The Adventures of Tom Sawyer
Of Aunt Polly, Chapter 12.
Oh, they just have a bully time - take ships, and burn them, and get the money and bury it in awful places in their island where there's ghosts and things to watch, it, and kill everybody in the ships - make 'em walk a plank. they don't kill the women - they're too noble. And the women's always beautiful, too.
The Adventures of Tom Sawyer
Tom about pirates, Chapter 13.
There was no getting around the stubborn fact that taking sweetmeats was only "hooking," while taking bacon and hams and such valuables was plain simple stealing — and there was a command against that in the Bible. So they inwardly resolved that so long as they remained in the business, their piracies should not again be sullied with the crime of stealing.
The Adventures of Tom Sawyer
Tom and friends Huck and Joe, Chapter 13.
Here was a gorgeous triumph; they were missed; they were mourned; hearts were breaking on their account; tears were being shed; accusing memories of unkindnesses to these poor lost lads were rising up, and unavailing regrets and remorse were being indulged: and best of all, the departed were the talk of the whole town, and the envy of all the boys, as far as this dazzling notoriety was concerned. This was fine. It was worth being a pirate, after all.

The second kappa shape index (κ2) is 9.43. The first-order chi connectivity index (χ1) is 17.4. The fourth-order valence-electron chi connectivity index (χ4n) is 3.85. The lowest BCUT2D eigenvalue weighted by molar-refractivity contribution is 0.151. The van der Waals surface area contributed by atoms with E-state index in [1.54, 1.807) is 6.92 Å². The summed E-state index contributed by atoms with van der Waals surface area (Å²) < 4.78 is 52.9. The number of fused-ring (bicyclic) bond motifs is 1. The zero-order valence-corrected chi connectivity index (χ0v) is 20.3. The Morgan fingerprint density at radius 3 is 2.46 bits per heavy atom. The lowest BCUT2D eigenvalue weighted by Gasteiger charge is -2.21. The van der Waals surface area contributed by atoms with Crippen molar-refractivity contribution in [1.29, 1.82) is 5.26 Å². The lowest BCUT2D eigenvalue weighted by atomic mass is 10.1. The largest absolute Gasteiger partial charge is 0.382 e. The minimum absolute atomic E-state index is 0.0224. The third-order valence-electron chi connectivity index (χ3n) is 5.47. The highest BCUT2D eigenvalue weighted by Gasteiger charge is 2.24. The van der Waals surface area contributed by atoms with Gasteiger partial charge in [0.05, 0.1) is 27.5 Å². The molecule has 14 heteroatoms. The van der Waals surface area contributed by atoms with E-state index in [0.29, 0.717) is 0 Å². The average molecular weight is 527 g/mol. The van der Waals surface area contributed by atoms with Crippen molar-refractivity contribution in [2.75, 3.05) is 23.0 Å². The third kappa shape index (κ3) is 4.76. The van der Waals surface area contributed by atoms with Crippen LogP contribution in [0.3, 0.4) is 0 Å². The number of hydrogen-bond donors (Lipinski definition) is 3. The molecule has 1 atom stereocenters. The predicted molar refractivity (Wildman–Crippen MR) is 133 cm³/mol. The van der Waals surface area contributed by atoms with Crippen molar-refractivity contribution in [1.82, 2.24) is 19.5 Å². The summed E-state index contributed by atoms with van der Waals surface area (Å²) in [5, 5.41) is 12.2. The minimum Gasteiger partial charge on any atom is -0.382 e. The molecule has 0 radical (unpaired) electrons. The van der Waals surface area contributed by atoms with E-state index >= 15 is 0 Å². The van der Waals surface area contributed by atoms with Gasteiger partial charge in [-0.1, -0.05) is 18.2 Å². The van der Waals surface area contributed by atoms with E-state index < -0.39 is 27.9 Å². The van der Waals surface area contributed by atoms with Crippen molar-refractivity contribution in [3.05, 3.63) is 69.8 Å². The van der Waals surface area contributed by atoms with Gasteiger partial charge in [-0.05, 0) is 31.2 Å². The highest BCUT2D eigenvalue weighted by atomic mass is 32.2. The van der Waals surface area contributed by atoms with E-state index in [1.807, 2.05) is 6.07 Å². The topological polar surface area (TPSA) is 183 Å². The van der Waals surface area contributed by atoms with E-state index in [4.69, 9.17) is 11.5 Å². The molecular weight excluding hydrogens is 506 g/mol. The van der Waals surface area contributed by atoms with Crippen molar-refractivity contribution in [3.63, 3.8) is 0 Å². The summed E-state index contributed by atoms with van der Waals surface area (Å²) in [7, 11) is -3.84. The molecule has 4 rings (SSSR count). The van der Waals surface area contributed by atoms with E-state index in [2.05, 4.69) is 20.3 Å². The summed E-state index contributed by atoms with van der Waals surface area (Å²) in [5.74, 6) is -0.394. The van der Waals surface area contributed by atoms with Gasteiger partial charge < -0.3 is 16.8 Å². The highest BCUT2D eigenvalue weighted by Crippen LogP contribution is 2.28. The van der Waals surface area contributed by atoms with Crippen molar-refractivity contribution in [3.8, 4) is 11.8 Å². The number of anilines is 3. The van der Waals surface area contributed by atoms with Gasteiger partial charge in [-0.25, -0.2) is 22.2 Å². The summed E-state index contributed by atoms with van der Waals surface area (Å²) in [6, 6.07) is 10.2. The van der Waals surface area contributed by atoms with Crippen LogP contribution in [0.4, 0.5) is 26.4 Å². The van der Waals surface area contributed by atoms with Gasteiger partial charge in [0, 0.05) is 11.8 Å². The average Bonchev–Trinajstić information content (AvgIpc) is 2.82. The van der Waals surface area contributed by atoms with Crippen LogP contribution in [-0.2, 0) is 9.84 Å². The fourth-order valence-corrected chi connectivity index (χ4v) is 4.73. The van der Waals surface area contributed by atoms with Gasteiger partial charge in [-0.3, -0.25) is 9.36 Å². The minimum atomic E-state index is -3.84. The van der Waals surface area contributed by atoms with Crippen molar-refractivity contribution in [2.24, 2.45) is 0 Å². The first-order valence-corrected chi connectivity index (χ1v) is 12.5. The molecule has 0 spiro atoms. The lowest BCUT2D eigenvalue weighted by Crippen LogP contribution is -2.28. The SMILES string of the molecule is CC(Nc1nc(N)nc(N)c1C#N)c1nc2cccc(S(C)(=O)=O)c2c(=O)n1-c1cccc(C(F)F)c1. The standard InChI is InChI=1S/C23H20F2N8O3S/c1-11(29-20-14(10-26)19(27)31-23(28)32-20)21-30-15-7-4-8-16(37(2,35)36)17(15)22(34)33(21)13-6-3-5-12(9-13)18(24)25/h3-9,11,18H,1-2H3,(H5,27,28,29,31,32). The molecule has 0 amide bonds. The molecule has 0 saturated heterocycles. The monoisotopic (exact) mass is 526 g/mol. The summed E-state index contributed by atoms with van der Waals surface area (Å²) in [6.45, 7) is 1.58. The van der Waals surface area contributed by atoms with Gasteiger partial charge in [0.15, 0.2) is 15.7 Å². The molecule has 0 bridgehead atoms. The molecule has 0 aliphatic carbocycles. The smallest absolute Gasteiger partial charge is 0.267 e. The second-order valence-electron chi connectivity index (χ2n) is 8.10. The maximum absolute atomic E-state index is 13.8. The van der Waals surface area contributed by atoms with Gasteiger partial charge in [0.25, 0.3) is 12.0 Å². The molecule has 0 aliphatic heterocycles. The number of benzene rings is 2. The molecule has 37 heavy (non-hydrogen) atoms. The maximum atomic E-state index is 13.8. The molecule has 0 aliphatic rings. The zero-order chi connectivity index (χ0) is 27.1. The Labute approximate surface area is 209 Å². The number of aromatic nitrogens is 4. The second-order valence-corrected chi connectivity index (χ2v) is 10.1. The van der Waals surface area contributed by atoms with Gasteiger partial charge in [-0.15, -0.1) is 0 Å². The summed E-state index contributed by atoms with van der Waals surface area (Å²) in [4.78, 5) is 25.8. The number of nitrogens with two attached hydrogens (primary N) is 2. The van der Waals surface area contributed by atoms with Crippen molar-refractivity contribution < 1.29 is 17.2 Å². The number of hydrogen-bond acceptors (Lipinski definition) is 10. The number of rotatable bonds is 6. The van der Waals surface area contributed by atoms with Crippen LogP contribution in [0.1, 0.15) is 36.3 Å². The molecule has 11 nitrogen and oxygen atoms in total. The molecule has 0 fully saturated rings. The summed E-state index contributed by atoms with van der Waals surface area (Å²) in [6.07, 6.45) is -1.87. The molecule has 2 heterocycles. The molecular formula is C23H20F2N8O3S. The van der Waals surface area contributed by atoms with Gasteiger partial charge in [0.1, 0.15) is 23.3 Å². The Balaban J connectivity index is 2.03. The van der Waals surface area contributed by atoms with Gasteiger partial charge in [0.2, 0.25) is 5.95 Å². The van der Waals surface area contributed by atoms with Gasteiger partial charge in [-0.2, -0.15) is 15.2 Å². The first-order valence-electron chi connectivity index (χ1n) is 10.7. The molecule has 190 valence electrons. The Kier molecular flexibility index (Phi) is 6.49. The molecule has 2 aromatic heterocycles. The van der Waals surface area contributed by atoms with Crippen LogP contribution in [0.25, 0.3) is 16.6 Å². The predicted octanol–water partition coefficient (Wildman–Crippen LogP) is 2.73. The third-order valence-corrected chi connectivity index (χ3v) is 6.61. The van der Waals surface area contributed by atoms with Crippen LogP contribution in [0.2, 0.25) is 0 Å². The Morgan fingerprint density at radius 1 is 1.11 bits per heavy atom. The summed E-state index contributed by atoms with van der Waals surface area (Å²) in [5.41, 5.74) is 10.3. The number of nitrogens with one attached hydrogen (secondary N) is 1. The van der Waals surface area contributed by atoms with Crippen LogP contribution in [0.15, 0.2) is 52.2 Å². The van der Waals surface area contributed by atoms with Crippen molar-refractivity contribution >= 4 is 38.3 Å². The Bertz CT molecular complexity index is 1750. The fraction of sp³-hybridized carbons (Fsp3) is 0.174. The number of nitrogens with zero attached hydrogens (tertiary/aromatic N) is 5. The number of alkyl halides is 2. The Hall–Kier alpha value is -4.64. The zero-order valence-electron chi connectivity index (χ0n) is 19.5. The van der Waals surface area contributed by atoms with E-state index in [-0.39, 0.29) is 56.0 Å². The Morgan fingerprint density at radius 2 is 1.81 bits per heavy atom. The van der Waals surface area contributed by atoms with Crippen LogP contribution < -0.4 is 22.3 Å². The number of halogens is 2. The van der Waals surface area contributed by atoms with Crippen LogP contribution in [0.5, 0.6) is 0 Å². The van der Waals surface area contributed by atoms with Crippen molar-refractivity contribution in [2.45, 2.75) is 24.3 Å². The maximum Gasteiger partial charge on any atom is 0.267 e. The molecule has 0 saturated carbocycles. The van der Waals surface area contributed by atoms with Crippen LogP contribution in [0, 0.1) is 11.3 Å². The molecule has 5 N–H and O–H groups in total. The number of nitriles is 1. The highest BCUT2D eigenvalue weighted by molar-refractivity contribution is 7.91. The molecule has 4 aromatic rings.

The Adventures of Tom Sawyer
Tom, Huck and Joe feel like heroes, after learning the town thinks they are drowned, chapter 14.
As the service proceeded, the clergyman drew such pictures of the graces, the winning ways, and the rare promise of the lost lads, that every soul there, thinking he recognized these pictures, felt a pang in remembering that he had persistently blinded himself to them always before, and had as persistently seen only faults and flaws in the poor boys.
The Adventures of Tom Sawyer
Funeral service for Tom, Huck and Joe, Chapter 17.